Our deputies took time to group up and discuss what they had just gone through. They were commended for using restraint. They were commended for teamwork, patience and their respect for humanity. They asked for more training. The young deputies, and the veterans alike didn’t ask for “cool stuff,” recognition, or awards. They simply asked for more training so they could do better next time. I was so proud of all of them. I was proud of the Hollister Police Officers who again, as they always are, were there to help us without us having to ask. And also the Highway Patrol who empowered their officers to help out at the drop of a hat. But mostly, thanks to the professionals who comprise the Monterey County Sheriff’s Office SWAT, Bomb and Hostage Negotiations Teams. They did it right. They too protected and respected life. I am humbled in the presence of all these listed heroes.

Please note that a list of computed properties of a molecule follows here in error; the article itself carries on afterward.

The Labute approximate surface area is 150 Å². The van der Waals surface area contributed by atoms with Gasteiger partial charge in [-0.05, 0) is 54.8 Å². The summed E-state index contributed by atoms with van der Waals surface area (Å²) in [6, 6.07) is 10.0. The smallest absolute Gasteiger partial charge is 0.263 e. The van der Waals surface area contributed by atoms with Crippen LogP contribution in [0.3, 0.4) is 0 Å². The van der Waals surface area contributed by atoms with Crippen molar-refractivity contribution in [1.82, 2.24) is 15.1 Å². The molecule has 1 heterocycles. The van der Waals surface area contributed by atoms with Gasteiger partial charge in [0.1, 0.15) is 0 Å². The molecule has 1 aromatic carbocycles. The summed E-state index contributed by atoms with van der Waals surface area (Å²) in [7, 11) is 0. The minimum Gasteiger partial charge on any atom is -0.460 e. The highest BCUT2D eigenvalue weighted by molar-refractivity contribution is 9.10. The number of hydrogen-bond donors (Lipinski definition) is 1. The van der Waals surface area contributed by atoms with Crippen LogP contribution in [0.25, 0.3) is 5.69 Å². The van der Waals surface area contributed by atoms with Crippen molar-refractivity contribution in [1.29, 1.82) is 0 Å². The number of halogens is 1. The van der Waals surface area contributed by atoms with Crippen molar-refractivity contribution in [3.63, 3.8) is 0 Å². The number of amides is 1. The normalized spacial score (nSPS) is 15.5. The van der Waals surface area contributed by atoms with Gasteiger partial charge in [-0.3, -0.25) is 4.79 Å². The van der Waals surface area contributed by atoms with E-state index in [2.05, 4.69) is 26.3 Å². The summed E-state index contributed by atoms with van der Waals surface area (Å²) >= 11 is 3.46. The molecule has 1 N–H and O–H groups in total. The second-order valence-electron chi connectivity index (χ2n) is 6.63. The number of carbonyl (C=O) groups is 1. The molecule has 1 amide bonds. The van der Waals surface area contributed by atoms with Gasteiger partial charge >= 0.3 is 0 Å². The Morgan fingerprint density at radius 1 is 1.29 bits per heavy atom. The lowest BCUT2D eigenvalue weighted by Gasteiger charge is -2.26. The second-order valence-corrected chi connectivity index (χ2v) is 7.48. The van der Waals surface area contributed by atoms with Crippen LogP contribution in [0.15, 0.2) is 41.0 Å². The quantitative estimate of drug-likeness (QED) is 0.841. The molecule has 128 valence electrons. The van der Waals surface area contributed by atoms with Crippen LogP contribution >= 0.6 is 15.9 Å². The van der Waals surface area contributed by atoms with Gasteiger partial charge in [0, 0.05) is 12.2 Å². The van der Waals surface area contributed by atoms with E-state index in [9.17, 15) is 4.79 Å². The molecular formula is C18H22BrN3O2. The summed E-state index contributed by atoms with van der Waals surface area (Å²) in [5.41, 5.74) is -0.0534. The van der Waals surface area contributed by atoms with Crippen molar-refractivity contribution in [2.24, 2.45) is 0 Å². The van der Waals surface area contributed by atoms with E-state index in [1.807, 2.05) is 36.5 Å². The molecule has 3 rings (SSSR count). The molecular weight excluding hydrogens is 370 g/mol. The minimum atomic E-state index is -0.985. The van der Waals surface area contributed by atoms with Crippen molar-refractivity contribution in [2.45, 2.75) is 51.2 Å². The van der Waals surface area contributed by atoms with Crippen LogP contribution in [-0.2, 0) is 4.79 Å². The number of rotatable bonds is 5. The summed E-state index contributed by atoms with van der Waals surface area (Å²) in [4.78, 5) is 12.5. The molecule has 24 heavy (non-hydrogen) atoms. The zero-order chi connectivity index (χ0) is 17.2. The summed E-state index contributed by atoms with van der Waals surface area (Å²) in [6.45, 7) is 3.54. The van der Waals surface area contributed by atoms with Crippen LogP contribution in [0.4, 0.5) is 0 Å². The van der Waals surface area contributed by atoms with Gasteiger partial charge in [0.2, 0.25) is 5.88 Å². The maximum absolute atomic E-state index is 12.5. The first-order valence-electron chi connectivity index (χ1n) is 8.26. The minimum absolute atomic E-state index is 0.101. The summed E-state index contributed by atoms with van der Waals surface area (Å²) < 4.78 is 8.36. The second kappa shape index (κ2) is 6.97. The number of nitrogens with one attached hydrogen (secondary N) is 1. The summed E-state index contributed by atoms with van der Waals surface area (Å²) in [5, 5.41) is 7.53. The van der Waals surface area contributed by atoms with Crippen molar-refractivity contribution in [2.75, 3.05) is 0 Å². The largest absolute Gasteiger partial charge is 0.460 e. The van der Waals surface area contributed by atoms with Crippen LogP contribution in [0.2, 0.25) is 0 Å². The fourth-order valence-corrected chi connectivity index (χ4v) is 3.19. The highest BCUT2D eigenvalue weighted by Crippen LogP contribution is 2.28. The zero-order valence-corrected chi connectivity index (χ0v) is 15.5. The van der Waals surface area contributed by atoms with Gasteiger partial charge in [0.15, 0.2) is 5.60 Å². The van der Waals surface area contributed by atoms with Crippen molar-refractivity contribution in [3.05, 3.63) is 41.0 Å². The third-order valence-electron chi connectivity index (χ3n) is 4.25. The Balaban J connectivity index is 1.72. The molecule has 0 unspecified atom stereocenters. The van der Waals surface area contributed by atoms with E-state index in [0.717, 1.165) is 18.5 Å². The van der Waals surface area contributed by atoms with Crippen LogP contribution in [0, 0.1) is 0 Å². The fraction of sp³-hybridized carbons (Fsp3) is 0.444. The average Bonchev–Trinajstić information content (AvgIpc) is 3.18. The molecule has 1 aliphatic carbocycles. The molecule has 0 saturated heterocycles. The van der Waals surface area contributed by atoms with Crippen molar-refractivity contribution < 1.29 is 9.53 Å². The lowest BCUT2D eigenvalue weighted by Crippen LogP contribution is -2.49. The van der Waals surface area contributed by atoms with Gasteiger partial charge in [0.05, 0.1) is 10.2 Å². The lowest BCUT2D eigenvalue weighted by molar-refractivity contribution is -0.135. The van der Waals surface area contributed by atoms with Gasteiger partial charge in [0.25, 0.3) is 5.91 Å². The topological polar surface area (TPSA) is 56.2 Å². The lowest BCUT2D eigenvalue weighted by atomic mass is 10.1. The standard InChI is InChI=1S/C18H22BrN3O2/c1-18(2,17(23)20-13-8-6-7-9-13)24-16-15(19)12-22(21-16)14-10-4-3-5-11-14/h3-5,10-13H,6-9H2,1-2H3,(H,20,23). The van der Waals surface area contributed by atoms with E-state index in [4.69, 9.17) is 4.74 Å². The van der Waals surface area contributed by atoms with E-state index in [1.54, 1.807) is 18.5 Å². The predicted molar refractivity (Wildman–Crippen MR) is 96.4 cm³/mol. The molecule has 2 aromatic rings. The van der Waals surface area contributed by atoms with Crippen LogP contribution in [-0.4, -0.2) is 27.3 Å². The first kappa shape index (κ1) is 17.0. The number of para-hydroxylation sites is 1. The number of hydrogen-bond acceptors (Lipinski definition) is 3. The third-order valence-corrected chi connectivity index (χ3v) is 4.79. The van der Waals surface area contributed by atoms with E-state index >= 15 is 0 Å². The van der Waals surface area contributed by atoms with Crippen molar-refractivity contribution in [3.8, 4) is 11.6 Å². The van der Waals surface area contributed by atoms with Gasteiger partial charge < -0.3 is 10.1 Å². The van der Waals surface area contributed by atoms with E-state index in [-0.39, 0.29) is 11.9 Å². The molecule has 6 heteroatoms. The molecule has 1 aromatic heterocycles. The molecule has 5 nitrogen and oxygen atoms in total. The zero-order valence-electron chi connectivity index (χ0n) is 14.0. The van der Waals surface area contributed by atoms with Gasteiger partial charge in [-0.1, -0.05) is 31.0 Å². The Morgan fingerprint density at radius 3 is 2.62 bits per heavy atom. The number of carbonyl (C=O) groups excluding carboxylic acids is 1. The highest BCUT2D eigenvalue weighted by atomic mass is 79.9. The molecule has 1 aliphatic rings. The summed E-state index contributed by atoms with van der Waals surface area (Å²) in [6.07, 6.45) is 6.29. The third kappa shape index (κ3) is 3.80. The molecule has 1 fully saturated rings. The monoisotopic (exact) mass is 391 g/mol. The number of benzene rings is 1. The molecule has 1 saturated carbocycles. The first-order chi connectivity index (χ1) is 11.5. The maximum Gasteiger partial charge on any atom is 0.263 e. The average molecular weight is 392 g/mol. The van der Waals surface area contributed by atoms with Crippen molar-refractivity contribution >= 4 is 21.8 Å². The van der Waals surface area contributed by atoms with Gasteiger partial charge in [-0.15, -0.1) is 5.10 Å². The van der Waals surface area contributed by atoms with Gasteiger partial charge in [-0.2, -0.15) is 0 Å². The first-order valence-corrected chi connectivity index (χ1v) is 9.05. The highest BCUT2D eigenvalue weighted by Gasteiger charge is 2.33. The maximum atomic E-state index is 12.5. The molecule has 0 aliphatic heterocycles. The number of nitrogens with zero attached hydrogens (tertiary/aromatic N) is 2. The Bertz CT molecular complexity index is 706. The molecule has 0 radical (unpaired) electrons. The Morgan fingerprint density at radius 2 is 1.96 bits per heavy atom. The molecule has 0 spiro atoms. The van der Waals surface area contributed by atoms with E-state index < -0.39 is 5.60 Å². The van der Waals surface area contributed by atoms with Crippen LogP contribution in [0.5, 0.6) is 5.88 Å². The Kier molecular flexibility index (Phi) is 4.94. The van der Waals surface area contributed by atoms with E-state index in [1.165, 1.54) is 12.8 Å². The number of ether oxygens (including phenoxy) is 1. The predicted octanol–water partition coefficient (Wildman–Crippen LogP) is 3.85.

If you have any questions about this column, or topics you would like addressed, please email me [email protected].


Sheriff Eric Taylor

I am the Sheriff and Coroner for the San Benito County Sheriff's Office. I have over 23 years of law enforcement experience. I am in my 9th year in the San Benito County Sheriff's Office and also served the Watsonville Police Department for 15 years. I am a court-certified expert in Hispanic Criminal Street Gangs and Use of Force. The views expressed in my column are my own and are not reflective of the County of San Benito.